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Soup’s On!

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I hear it’s been getting cold back east. How about that! I really don’t know what that’s like, since we don’t really have any serious form of winter where I live. In fact, it’s been in the high 70’s the past few weekends, and I even got in some much needed pool time over Valentine’s Day weekend.

pool time

“Winter” in Napa

I’ll stop rubbing it in. Because even though it’s nice to wake up to a fresh blanket of beautiful snow – especially if it means a snow day – and sit by the fire with a glass of port, drinking away the bitter winter temperatures, it gets old real quick. So this new Bon Appetit recipe is for you freezing east coasters. This spicy minestrone will warm you up and last all week long, so you don’t have to go back out into the cold to get dinner!

Spicy Kale Minestrone with Pistou (serves 8)

  • 3 sprigs oregano
  • 3 sprigs rosemary
  • 2 bay leaves
  • 2 TB olive oil
  • 4 ounces pancetta, chopped
  • 1 yellow onion, chopped
  • 1 leek, white and pale-green parts only, thinly sliced
  • 2 carrots, peeled, chopped
  • 2 celery stalks, chopped
  • 4 garlic cloves, thinly sliced
  • ½ teaspoon (or more) crushed red pepper flakes
  • Kosher salt
  • 2 TB tomato paste
  • 1 28-oz. can whole peeled tomatoes, with juices
  • 1 Parmesan rind (about 2 ounces; optional)
  • Two 15-oz. cans cannellini beans, drained and rinsed
  • Freshly ground black pepper
  • 12 ounces baby Yukon Gold potatoes, scrubbed, cut into ½” pieces
  • 1 bunch Tuscan kale, ribs and stems removed, leaves torn into 1” pieces

IMG_1233

Pistou (makes 1 cup)

  • 2 garlic cloves 
  • 1 cup fresh basil leaves
  • ½ cup olive oil
  • 2 tablespoons freshly grated Parmesan
  • 1 teaspoon finely grated lemon zest
  • Kosher salt

Using cheese cloth and kitchen twine (or in my case, a tea filter bag), bundle oregano, rosemary and bay leaves, then set aside.

Makeshift herb bundle

Makeshift herb bundle

Heat olive oil in a large, heavy pot over a medium-high flame. Add pancetta and sauté until browned, about 3 minutes. Add onion, leek, carrots, celery, garlic, and red pepper flakes and season with salt. Cook, stirring, for about 10 minutes. Then add tomato paste and continue to cook until slightly darkened, about 3 minutes.

Add tomatoes and juices, crushing with your hands as you go, then the herb bundle, Parmesan rind, and 6 cups of water. Season with salt and pepper and bring to a boil. Add potatoes, then reduce heat and simmer for 25 minutes. Add kale and beans and cook for another 5 minutes. Remove parmesan rind and herb bundle and remove from heat.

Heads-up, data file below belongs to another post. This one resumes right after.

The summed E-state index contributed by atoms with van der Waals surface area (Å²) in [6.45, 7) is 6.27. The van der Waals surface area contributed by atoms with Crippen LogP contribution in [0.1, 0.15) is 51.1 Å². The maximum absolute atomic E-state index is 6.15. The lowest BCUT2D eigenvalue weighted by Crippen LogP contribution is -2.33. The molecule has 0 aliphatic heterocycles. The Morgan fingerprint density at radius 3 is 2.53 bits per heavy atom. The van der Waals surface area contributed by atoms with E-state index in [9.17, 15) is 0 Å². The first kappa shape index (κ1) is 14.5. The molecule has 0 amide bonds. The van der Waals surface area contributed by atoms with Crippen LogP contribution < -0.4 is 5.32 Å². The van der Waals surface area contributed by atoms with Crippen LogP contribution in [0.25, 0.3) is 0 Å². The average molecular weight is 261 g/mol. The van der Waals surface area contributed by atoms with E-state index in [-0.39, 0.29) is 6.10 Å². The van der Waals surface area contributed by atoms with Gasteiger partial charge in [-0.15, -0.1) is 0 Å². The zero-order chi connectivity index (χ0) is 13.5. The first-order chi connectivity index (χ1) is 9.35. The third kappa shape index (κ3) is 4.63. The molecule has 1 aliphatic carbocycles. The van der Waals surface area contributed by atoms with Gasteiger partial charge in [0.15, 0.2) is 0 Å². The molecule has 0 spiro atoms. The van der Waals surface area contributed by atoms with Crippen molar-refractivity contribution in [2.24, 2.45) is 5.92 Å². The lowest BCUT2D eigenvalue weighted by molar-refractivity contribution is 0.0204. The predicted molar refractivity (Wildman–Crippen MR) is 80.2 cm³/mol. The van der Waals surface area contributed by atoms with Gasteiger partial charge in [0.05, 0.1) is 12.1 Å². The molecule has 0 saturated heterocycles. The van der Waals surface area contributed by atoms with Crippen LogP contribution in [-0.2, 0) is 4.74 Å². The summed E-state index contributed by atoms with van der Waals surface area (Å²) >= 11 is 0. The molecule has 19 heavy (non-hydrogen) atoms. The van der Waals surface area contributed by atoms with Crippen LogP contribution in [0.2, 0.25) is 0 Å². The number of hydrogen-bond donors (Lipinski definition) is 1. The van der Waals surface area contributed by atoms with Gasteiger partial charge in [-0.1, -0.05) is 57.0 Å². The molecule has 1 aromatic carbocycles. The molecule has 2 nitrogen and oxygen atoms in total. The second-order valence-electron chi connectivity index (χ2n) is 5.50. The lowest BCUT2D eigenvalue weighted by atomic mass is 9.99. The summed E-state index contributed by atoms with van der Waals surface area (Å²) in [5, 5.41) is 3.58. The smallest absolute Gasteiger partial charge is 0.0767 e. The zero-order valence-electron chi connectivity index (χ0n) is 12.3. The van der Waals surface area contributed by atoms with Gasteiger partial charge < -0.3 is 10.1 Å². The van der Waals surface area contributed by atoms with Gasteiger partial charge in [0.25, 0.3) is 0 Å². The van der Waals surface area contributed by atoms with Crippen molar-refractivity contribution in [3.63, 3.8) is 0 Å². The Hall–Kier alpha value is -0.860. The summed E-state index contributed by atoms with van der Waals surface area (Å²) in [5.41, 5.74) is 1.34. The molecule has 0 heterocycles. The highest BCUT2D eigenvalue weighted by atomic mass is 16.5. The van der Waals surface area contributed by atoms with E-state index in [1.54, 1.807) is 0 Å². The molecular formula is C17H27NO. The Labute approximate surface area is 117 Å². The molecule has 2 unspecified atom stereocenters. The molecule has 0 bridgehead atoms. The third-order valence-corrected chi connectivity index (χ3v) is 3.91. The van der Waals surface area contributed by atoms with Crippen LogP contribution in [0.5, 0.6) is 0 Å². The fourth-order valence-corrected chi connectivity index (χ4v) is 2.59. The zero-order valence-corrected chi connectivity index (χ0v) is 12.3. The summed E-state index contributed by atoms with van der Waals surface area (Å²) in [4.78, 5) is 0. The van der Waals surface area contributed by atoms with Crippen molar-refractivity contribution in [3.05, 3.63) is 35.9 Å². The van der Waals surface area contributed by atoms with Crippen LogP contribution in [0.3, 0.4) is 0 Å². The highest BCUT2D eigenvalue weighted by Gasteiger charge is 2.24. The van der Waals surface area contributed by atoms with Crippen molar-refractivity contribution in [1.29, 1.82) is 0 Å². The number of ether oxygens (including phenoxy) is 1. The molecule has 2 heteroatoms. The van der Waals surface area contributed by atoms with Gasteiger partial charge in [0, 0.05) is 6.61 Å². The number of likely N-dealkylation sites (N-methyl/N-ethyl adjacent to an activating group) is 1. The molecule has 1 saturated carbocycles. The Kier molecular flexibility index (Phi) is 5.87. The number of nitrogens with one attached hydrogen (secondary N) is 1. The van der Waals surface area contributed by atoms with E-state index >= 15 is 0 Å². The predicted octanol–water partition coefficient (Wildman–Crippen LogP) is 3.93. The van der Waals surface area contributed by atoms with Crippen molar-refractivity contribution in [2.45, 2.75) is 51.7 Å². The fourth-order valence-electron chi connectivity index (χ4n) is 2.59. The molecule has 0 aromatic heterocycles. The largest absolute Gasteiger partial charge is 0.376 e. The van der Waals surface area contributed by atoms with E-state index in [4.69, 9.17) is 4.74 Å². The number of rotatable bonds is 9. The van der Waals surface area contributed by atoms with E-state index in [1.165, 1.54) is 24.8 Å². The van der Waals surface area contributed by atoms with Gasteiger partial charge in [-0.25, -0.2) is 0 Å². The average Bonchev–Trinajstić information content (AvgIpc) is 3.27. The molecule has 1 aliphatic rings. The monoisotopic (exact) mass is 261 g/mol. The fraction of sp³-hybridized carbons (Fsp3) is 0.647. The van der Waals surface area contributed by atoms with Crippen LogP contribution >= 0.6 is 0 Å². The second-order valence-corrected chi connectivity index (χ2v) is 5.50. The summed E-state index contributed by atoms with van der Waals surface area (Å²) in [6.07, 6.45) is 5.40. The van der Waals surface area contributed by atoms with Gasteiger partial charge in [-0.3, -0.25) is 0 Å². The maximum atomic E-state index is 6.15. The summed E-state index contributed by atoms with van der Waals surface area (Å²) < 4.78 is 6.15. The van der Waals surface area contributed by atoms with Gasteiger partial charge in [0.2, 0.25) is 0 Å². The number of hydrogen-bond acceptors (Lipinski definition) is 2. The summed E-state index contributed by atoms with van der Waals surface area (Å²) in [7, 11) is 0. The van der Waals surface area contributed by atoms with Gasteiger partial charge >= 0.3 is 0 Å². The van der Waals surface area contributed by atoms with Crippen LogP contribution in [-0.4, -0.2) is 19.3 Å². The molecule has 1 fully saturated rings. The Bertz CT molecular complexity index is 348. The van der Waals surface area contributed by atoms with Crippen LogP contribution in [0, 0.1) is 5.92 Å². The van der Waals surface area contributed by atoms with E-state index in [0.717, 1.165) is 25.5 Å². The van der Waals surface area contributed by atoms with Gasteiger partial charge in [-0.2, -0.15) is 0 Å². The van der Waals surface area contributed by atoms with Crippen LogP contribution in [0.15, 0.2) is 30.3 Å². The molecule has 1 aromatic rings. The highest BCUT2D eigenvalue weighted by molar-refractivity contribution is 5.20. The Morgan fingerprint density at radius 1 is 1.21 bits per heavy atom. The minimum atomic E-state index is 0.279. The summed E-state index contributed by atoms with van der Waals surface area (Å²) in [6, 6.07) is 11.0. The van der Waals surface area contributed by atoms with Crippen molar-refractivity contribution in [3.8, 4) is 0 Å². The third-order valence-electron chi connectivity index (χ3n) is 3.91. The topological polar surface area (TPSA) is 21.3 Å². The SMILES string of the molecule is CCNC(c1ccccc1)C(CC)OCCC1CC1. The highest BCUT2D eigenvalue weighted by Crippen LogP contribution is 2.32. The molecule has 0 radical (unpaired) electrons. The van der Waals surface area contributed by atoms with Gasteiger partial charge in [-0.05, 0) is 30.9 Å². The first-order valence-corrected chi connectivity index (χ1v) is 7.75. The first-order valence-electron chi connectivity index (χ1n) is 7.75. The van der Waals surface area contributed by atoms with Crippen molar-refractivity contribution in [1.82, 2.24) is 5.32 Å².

I made my soup, partially covered it, then ran out to the movies to see Still Alice (which I highly recommend, even though I sobbed through almost the whole thing). When I came home a few hours later, the soup was still a little warm but cool enough to divide into various tupperware containers. I took out a portion and reheated it for about 5 minutes in a smaller pot, while I made the pistoupistou

To make the pistou, plus garlic and basil in a small food processor. Transfer to a small bowl and add olive oil, lemon zest, and a generous pinch of salt. Serve the soup topped with a large spoonful of pistou.

minestone

There were so many things I loved about this soup. First of all, it was easy to make (as most soups are), and only took about an hour, including prep. I loved the combination of the herb bundle and Parmesan rind to enhance the broth, creating layers of powerful flavors, as well as the red pepper flakes to kick it up a notch. It was very hearty with the addition of potatoes and cannellini beans, but still very fresh tasting with the pistou topping. Bon Appetit suggests topping with roasted pumpkin seeds or a drizzle of olive oil and grated Parmesan – both of which I plan to try throughout the week as I devour my leftovers.

About Kelsey

Kelsey is a food and wine lover residing in Napa, California, where she does marketing for a boutique wine collective. She previously lived in San Francisco for over six years, where her blogging journey began. She loves to cook seasonal meals and experiment with new wine pairings. She has been drinking and learning about wine with her father since she was 14, and cooking in the kitchen with her mother since she was 6. Both of her parents taught her well about seasoning and flavors, and she continues to learn more with every meal that is made.

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